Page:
Tuesday, November 13, 2007

Are the New Caucus and Barbara Bowen Taking a Page from Lee Kuan Yew's Playbook?

I have blogged about "Sue" O'Malley's and the New Caucus's attempt to silence Sharad Karkhanis via "Sue" O'Malley's lawsuit (also see here, here, and here). Have the "progressives" of the New Caucus merely taken a page from the playbook of the suppressive retired Prime Minister of Singapore, Lee Kuan Yew?

The following is how Wikipedia describes Mr. Lee's abuse of law suits to suppress and bankrupt political opponents:

>"Singaporeans and foreigners have criticized Lee as elitist and even an autocrat, and that the economic prosperity under Lee was achieved at the expense of much political and social freedom. Lee was once quoted as saying he preferred to be feared than loved...

"Lee has been criticized for implementing some harsh measures to suppress political opposition and freedom of speech, such as outlawing public demonstrations without an explicit police permit, the restriction of the press freedom, and the use of defamation lawsuits to bankrupt political opponents, such as Joshua Benjamin Jeyaretnam, Tang Liang Hong and Chee Soon Juan. On political matters, public opinion was rarely solicited.

"On the above issue, Devan Nair, the third president of Singapore and who was living in exile in Canada, remarked in a 1999 interview with the Canadian newspaper The Globe and Mail that Lee's technique of suing his opponents into bankruptcy or oblivion was an abrogation of political rights. He also remarked that Lee is 'an increasingly self-righteous know-all', surrounded by 'department store dummies'. In response to these remarks, Lee sued Devan Nair in a Canadian court and Nair countersued.[6] Lee then brought a motion to have Nair's counterclaim thrown out of court. Lee argued that Nair's counterclaim disclosed no reasonable cause of action and constituted an inflammatory attack on the integrity of the government of Singapore. However, the Ontario Superior Court of Justice refused to throw out Nair's counterclaim, holding that Lee had abused the litigating process and therefore Nair has a reasonable cause of action. [[5]]. After his death, The Economist published an obituary of Nair which was critical of Lee Kuan Yew. The following issue, The Economist published a letter from a Singaporean official which claimed Nair's drunkenness was a source of his mental disturbance in his latter years. The Economist did not publish other letters that were supportive of Nair due to the reason that the publication would be forced into another lengthy libel trial."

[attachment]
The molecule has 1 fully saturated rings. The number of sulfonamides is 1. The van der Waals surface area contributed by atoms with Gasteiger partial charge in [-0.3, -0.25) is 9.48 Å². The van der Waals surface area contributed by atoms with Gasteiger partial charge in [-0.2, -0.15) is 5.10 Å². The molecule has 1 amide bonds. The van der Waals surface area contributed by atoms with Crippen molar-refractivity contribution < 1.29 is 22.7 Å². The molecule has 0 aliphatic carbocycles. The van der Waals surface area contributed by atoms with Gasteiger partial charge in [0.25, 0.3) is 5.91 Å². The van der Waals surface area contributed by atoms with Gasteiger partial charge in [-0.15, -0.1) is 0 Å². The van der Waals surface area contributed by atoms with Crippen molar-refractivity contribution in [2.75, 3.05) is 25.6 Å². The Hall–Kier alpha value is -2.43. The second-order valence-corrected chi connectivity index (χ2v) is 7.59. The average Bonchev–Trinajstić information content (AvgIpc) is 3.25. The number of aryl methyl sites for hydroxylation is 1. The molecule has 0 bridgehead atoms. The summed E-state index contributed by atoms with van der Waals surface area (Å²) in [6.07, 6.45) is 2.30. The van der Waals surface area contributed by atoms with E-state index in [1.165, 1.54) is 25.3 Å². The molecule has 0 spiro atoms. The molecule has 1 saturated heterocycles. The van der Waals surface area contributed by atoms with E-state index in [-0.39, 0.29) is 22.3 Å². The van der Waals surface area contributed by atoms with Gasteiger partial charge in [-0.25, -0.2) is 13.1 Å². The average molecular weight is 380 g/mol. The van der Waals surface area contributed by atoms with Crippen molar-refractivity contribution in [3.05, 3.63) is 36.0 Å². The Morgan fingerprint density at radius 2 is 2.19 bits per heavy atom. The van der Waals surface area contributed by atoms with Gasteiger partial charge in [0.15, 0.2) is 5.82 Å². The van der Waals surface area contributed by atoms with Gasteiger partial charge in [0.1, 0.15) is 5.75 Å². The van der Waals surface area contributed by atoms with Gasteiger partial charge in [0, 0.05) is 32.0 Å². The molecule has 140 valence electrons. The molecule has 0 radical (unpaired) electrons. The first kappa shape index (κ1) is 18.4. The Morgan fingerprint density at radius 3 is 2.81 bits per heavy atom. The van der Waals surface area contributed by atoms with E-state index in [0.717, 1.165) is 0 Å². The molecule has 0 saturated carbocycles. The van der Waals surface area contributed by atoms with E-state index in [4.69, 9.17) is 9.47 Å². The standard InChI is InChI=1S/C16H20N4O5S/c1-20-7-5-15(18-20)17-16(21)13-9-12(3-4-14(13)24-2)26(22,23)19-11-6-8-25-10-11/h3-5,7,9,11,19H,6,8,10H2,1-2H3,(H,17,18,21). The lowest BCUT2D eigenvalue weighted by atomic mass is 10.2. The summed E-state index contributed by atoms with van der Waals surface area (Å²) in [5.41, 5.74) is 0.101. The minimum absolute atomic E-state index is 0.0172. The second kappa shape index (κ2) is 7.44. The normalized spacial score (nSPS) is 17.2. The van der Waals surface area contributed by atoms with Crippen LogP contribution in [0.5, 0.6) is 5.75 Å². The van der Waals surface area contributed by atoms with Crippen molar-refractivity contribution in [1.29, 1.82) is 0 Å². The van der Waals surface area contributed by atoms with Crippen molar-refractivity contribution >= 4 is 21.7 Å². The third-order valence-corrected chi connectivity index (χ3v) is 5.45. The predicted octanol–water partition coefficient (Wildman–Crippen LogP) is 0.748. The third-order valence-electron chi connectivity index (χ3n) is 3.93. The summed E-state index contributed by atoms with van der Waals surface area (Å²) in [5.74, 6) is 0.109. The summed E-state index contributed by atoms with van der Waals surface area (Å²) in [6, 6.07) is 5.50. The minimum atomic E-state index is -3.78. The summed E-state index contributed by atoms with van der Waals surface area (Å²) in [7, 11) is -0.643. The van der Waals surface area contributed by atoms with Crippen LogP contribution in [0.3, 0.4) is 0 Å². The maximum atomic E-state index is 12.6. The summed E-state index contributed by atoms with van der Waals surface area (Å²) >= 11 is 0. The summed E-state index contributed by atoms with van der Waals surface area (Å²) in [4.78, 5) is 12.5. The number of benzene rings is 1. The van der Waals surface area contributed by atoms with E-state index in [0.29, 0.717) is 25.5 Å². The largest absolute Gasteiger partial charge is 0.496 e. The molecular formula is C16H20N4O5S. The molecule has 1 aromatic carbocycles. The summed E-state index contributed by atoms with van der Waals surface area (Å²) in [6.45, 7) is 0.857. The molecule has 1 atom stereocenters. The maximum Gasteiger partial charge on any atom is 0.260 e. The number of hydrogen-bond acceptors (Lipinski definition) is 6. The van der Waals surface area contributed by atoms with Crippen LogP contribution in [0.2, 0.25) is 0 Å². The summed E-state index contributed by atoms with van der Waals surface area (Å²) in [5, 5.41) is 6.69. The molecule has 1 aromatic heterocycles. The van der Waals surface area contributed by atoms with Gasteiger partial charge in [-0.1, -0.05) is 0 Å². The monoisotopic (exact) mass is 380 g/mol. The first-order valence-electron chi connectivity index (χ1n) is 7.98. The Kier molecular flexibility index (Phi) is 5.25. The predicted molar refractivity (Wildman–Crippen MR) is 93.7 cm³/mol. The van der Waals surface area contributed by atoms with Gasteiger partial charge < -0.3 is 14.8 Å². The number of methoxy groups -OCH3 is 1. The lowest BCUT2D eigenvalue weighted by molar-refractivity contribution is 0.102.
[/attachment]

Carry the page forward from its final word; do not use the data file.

Rather than defend academic freedom, the insiders of the New Caucus and the Professional Staff Congress rely on role models like the suppressive Mr. Kew to silence Karkhanis with a law suit, taking a page out of Lee's playbook. Perhaps the PSC thinks that New York has become sufficiently "suppressive" that

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